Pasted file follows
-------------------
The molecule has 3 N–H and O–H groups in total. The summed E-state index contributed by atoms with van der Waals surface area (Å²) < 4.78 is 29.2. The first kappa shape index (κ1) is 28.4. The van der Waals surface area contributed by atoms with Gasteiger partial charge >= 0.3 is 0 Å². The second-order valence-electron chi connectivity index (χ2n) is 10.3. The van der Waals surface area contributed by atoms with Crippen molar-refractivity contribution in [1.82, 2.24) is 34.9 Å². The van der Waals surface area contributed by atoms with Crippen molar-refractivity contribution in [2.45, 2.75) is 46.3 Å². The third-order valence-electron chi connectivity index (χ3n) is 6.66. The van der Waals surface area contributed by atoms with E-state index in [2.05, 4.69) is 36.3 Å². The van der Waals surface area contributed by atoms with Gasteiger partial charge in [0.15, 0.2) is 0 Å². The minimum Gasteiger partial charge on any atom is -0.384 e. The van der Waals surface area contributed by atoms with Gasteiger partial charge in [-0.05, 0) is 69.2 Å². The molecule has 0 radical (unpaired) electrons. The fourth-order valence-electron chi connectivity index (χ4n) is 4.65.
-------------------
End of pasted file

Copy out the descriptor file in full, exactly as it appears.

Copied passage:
The molecule has 3 N–H and O–H groups in total. The summed E-state index contributed by atoms with van der Waals surface area (Å²) < 4.78 is 29.2. The first kappa shape index (κ1) is 28.4. The van der Waals surface area contributed by atoms with Gasteiger partial charge >= 0.3 is 0 Å². The second-order valence-electron chi connectivity index (χ2n) is 10.3. The van der Waals surface area contributed by atoms with Crippen molar-refractivity contribution in [1.82, 2.24) is 34.9 Å². The van der Waals surface area contributed by atoms with Crippen molar-refractivity contribution in [2.45, 2.75) is 46.3 Å². The third-order valence-electron chi connectivity index (χ3n) is 6.66. The van der Waals surface area contributed by atoms with E-state index in [2.05, 4.69) is 36.3 Å². The van der Waals surface area contributed by atoms with Gasteiger partial charge in [0.15, 0.2) is 0 Å². The minimum Gasteiger partial charge on any atom is -0.384 e. The van der Waals surface area contributed by atoms with Gasteiger partial charge in [-0.05, 0) is 69.2 Å². The molecule has 0 radical (unpaired) electrons. The fourth-order valence-electron chi connectivity index (χ4n) is 4.65.